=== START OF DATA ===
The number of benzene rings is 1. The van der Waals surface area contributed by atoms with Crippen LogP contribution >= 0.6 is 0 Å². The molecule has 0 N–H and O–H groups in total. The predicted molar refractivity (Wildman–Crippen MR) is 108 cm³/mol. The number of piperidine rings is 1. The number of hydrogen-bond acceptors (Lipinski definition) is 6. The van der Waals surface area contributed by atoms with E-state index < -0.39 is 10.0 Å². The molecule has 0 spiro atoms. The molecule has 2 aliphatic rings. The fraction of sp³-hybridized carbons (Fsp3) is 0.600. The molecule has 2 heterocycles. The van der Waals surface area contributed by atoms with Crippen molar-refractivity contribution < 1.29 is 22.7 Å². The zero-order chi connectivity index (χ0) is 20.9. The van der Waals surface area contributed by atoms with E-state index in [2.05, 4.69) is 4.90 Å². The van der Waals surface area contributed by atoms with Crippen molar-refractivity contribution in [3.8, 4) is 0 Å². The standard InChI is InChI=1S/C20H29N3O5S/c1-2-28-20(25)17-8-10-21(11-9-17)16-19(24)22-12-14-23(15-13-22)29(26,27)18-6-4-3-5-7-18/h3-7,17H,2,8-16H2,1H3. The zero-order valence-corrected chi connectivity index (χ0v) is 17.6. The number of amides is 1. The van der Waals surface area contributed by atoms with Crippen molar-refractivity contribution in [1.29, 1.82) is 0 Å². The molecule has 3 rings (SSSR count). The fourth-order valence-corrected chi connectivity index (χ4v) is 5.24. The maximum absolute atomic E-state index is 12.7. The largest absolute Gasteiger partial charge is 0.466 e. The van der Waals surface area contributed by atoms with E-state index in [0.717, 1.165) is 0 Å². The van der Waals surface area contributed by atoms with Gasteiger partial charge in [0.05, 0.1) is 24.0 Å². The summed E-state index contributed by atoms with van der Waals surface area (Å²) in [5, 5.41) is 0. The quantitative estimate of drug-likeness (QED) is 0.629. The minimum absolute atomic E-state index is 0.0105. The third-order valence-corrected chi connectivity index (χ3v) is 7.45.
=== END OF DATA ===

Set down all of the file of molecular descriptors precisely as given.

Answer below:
The number of benzene rings is 1. The van der Waals surface area contributed by atoms with Crippen LogP contribution >= 0.6 is 0 Å². The molecule has 0 N–H and O–H groups in total. The predicted molar refractivity (Wildman–Crippen MR) is 108 cm³/mol. The number of piperidine rings is 1. The number of hydrogen-bond acceptors (Lipinski definition) is 6. The van der Waals surface area contributed by atoms with E-state index < -0.39 is 10.0 Å². The molecule has 0 spiro atoms. The molecule has 2 aliphatic rings. The fraction of sp³-hybridized carbons (Fsp3) is 0.600. The molecule has 2 heterocycles. The van der Waals surface area contributed by atoms with Crippen molar-refractivity contribution < 1.29 is 22.7 Å². The zero-order chi connectivity index (χ0) is 20.9. The van der Waals surface area contributed by atoms with E-state index in [2.05, 4.69) is 4.90 Å². The van der Waals surface area contributed by atoms with Crippen molar-refractivity contribution in [3.8, 4) is 0 Å². The standard InChI is InChI=1S/C20H29N3O5S/c1-2-28-20(25)17-8-10-21(11-9-17)16-19(24)22-12-14-23(15-13-22)29(26,27)18-6-4-3-5-7-18/h3-7,17H,2,8-16H2,1H3. The zero-order valence-corrected chi connectivity index (χ0v) is 17.6. The number of amides is 1. The van der Waals surface area contributed by atoms with Crippen molar-refractivity contribution in [1.29, 1.82) is 0 Å². The molecule has 3 rings (SSSR count). The fourth-order valence-corrected chi connectivity index (χ4v) is 5.24. The maximum absolute atomic E-state index is 12.7. The largest absolute Gasteiger partial charge is 0.466 e. The van der Waals surface area contributed by atoms with E-state index in [0.717, 1.165) is 0 Å². The van der Waals surface area contributed by atoms with Gasteiger partial charge in [0.05, 0.1) is 24.0 Å². The summed E-state index contributed by atoms with van der Waals surface area (Å²) in [5, 5.41) is 0. The quantitative estimate of drug-likeness (QED) is 0.629. The minimum absolute atomic E-state index is 0.0105. The third-order valence-corrected chi connectivity index (χ3v) is 7.45.